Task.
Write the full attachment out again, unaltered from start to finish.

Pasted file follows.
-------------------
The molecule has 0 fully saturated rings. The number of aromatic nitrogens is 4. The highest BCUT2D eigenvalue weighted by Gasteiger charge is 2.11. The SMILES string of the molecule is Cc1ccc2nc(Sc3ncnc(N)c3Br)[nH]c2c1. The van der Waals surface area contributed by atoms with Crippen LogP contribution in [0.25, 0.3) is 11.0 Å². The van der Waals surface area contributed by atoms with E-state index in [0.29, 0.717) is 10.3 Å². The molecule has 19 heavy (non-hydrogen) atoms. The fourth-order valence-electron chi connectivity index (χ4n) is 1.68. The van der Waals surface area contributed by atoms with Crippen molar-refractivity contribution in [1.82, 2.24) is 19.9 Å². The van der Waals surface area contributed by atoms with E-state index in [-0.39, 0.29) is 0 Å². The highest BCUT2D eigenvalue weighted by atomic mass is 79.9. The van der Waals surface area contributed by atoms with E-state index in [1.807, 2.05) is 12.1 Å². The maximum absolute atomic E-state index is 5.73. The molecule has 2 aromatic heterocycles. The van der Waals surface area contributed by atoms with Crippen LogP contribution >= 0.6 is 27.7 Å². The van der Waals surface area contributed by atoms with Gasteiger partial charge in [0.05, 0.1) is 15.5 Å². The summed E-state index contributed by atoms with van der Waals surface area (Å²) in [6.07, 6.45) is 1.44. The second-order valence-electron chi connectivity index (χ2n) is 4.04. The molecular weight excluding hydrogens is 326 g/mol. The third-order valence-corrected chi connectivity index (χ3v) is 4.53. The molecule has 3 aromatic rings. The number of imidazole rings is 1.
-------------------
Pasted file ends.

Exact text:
The molecule has 0 fully saturated rings. The number of aromatic nitrogens is 4. The highest BCUT2D eigenvalue weighted by Gasteiger charge is 2.11. The SMILES string of the molecule is Cc1ccc2nc(Sc3ncnc(N)c3Br)[nH]c2c1. The van der Waals surface area contributed by atoms with Crippen LogP contribution in [0.25, 0.3) is 11.0 Å². The van der Waals surface area contributed by atoms with E-state index in [0.29, 0.717) is 10.3 Å². The molecule has 19 heavy (non-hydrogen) atoms. The fourth-order valence-electron chi connectivity index (χ4n) is 1.68. The van der Waals surface area contributed by atoms with Crippen molar-refractivity contribution in [1.82, 2.24) is 19.9 Å². The van der Waals surface area contributed by atoms with E-state index in [-0.39, 0.29) is 0 Å². The highest BCUT2D eigenvalue weighted by atomic mass is 79.9. The van der Waals surface area contributed by atoms with E-state index in [1.807, 2.05) is 12.1 Å². The maximum absolute atomic E-state index is 5.73. The molecule has 2 aromatic heterocycles. The van der Waals surface area contributed by atoms with Crippen LogP contribution >= 0.6 is 27.7 Å². The van der Waals surface area contributed by atoms with Gasteiger partial charge in [0.05, 0.1) is 15.5 Å². The summed E-state index contributed by atoms with van der Waals surface area (Å²) in [6.07, 6.45) is 1.44. The second-order valence-electron chi connectivity index (χ2n) is 4.04. The molecular weight excluding hydrogens is 326 g/mol. The third-order valence-corrected chi connectivity index (χ3v) is 4.53. The molecule has 3 aromatic rings. The number of imidazole rings is 1.